Average new housing prices across China’s 70 major cities rose 9.1 percent in September, the ninth-straight monthly rise on an annual basis, data released on Tuesday by the country’s National Bureau of Statistics showed.
The percentage rise in September is up from an annual increase of 8.3 percent in August and despite efforts by the government to bring down real estate prices. However, on a month-on-month comparison, housing prices rose 0.7 percent in September, marginally slower than the monthly increase of 0.8 percent recorded in August.
China’s leading economic index, or LEI, which aggregates six economic indicators that measure economic activity, released by the Conference Board on Tuesday, increased 0.9 percent in September to push the index reading up to 271.8, following a 0.8 percent increase in August and a 1.4 percent increase in July.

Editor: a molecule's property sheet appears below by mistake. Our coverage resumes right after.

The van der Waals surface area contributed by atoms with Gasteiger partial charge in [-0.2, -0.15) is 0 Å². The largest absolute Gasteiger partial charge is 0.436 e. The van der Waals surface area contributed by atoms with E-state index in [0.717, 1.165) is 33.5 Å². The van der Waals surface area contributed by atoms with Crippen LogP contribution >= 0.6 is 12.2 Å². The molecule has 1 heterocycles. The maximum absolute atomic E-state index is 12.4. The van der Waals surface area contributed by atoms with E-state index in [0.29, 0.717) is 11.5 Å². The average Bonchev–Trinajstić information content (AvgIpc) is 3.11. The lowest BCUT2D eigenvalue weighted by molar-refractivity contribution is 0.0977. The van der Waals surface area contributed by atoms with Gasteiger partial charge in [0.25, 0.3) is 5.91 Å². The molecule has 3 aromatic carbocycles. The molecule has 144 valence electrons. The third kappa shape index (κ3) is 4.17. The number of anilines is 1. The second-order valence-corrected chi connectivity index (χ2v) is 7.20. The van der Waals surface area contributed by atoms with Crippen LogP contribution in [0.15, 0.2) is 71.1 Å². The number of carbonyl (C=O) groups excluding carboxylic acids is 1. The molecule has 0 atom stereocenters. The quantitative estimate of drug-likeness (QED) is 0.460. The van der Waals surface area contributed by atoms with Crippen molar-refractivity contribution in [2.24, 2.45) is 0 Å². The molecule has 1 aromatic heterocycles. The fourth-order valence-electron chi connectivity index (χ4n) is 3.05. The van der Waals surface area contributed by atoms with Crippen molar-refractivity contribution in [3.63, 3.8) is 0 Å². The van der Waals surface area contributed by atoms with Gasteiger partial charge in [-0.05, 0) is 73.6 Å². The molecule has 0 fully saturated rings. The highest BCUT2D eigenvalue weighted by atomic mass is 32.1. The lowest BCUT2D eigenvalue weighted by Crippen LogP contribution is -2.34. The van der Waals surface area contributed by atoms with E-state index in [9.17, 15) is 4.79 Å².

The Conference Board coincident economic index, which measures current economic activity, increased 0.2 percent in September to 248.9, following a 1.2 percent increase in August and a 1.1 percent increase in July.
“Relatively strong credit expansion in September along with a bounce back in real estate activity helped to support LEI growth this month,” Andrew Polk, resident economist at the Conference Board China Center in Beijing, said in a statement.
“However, weaker growth in current activity indicates that the 3rd quarter recovery from the slowdown earlier this year has already begun to lose some steam. Continued reliance on policy-driven growth, rather than a fundamental resurgence in real economic activity, will likely lead to a slower economic expansion in the fourth quarter and into the beginning of 2014.”